Secretary of State – Alex Padilla (D) vs. Pete Peterson (R): This is the second race that could conceivably become competitive for Republicans in November. Pete Peterson, the director of the civic engagement-focused Davenport Institute at Pepperdine University, is probably the most uniquely suited Secretary of State candidate California has seen for a very long time. Meanwhile, Democratic state Senator Alex Padilla has only recently shown interest in SOS-related issues and appears more focused on just staying in office after being forced out of the state Senate due to term limits. If Peterson can raise enough money to boost his name ID and tell voters his background, he could give Padilla a run for his money.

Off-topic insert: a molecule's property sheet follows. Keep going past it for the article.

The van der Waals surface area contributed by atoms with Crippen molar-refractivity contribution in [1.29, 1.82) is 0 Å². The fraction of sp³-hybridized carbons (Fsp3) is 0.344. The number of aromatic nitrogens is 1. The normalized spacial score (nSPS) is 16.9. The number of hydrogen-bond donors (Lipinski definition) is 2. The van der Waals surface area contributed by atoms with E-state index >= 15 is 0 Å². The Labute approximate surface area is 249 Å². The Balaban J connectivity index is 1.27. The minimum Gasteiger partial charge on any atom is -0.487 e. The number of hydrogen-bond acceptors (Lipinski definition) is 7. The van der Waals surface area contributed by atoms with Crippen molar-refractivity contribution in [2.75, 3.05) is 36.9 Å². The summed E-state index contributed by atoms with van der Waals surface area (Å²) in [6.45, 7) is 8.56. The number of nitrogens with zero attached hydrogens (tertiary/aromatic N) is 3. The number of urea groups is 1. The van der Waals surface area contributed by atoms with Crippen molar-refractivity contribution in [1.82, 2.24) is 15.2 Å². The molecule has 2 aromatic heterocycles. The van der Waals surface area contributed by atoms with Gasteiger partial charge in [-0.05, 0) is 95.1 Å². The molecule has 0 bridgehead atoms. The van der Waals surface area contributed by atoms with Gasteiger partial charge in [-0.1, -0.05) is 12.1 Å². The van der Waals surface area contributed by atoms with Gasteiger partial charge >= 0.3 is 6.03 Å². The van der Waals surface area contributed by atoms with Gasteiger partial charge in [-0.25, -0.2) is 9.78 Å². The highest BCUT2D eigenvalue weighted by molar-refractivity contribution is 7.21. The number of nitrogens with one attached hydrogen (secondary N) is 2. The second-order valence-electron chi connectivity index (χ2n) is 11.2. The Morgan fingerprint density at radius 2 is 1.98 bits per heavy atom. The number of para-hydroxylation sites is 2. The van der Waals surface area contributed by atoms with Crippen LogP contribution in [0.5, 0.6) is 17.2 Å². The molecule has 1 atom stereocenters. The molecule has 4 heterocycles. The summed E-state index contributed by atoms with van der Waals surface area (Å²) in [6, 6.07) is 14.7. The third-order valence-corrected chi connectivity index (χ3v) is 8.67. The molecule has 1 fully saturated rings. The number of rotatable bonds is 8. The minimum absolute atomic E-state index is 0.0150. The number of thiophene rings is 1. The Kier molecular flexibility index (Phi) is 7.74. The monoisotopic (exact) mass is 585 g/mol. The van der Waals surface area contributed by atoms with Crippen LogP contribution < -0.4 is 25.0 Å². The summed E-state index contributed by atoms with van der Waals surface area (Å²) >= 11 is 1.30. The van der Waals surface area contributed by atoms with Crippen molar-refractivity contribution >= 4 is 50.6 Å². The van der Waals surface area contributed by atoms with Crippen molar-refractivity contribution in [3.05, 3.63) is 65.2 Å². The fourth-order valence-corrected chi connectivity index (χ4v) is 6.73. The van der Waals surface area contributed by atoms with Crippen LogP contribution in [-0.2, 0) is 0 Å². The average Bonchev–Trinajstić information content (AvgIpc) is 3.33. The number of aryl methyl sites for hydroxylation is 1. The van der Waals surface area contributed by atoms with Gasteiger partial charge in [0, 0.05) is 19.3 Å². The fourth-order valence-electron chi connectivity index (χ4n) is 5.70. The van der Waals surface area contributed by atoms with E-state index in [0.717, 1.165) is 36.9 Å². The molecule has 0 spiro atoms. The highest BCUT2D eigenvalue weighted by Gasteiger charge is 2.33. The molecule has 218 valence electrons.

Insurance Commissioner – incumbent Dave Jones (D) vs. Ted Gaines (R): Considering the shaky start to Obamacare and its overall high-profile nature, one would think the Insurance Commissioner’s race would receive more attention than it typically does. However, Californians do not appear focused on the law’s poor rollout or its myriad of other problems. While he’s trying to boost his name ID with a trip to Texas to entice companies á la Rick Perry coming to California, state Senator Ted Gaines has struggled to raise money and for a very down-ballot race like this one, he’d need a major controversy to render Jones un-suitable for re-election. But Gaines doesn’t have much to worry about; his Senate seat isn’t up for re-election until 2016.